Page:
NRA boss asked for luxury mansion as “protection” after Florida shooting

It takes lots of money to make me feel safeJose Luis Magana/AP

❝ The chief executive of the National Rifle Association asked the nonprofit organisation buy him a luxury mansion last year after a mass shooting at a Florida high school, according to multiple people familiar with the discussions…Wayne LaPierre told associates he was worried about being targeted and needed a more secure place to live after 17 people were gunned down last year in Parkland, Florida, sources said.

❝ Mr LaPierre and his wife, Susan, rejected an upscale high rise in Dallas with numerous security features in favour of a 10,000-square-foot French country-style estate with lakefront and golf course views in Westlake, Texas, on the market for about $6m, according to emails and text messages.

Obviously, it costs a great deal to make a miserable low-life creature like Wayne LaPierre feel “safe”.

4 thoughts on “NRA boss asked for luxury mansion as “protection” after Florida shooting

  1. Hog wild says:

    The NRA spent tens of thousands of dollars bringing hair and makeup artists around the country for the wife of its CEO, two sources told The Daily Beast. The expenses–which included plane flights and luxury hotel stays for the stylists–are bound to fuel an already-raging debate over what some see as a spendthrift culture in the NRA’s upper echelons. The NRA, meanwhile, called it a “non-story,” and said their ex-ad firm was responsible for any such expenses. An NRA spokesperson alleged this reporting was orchestrated by the group’s former public relations firm, which it is suing. That firm, Ackerman McQueen, worked with the NRA for more than three decades. It handled payments for many expenses related to the NRA’s public relations–expenses the NRA ultimately picked up.

    “A Glib Sociopath on Why a Gun Ban Simply Won’t Work” (This Modern World, Aug 13, 2019)

  2. Hey, Rube! says:

    “National Rifle Association chief executive Wayne LaPierre, who pushed past scattered calls for his resignation earlier this year amid allegations of misspending, received a 57 percent pay raise in 2018 that boosted his overall compensation to $2.15 million, according to the nonprofit group’s latest tax filings.
    LaPierre received a base salary of $1.3 million, plus a bonus of $455,000 and “other reportable compensation” of more than $427,000, the filings show. La­Pierre also received an additional $73,793 in “retirement and other deferred compensation” and “nontaxable benefits” from the NRA and related entities, according to the filings, which the NRA provided to The Washington Post on Friday.”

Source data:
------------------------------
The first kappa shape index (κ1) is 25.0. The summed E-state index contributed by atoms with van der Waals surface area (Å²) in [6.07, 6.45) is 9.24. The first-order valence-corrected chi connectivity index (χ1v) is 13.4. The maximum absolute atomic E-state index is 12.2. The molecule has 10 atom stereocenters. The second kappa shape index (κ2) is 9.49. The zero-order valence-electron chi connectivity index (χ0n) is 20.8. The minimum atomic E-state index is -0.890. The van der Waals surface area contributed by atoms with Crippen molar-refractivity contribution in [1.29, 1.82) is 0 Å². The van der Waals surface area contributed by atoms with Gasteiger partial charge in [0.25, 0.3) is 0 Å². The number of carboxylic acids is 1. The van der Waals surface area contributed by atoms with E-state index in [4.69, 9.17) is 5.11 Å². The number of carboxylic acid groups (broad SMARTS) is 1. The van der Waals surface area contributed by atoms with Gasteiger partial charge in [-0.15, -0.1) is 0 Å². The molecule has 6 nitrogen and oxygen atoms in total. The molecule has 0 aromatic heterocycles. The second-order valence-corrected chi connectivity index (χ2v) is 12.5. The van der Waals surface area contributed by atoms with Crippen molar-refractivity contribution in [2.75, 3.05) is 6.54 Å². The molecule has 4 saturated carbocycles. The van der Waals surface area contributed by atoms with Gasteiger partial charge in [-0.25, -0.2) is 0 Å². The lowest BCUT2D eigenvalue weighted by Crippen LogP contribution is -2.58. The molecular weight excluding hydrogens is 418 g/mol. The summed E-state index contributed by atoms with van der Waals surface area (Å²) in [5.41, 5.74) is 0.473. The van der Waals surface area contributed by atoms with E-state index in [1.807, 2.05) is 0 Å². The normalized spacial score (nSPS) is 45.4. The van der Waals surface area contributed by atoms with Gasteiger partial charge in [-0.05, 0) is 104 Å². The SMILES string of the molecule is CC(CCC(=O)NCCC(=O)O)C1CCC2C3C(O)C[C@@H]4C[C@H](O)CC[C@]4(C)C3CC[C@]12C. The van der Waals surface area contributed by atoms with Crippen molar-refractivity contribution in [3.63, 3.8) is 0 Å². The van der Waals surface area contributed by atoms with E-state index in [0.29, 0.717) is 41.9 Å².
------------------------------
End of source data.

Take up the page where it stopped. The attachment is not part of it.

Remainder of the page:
“Wayne LaPierre’s compensation reflects his enormous contributions to our members and the freedoms for which they fight,” NRA President Carolyn Meadows said in a statement. “His contributions to the NRA have been transformative.”

  3. Law & Order says:

    “The New York attorney general filed a lawsuit Thursday to break up the National Rifle Association — alleging its top execs siphoned millions from the organization to fund lavish lifestyles.
    AG Letitia James alleges the pro-gun group’s executive vice president, Wayne LaPierre, and other top brass broke state and federal laws by mismanaging the organization’s funds — which in a three-year period led to a loss of $64 million.
    Since the NRA has been registered as a nonprofit, they are only allowed to use the group’s money to further the group’s mission and to serve the interests of the members.
    “The NRA’s influence has been so powerful that the organization went unchecked for decades while top executives funneled millions into their own pockets,” James said in a statement.
    “The NRA is fraught with fraud and abuse, which is why, today, we seek to dissolve the NRA, because no organization is above the law.”

    “New York Attorney General Moves To Dissolve The NRA After Fraud Investigation” “Seeking to dissolve the NRA is the most aggressive sanction James could have sought against the not-for-profit organization, which James has jurisdiction over because it is registered in New York. James has a wide range of authorities relating to nonprofits in the state, including the authority to force organizations to cease operations or dissolve. The NRA is all but certain to contest it.”

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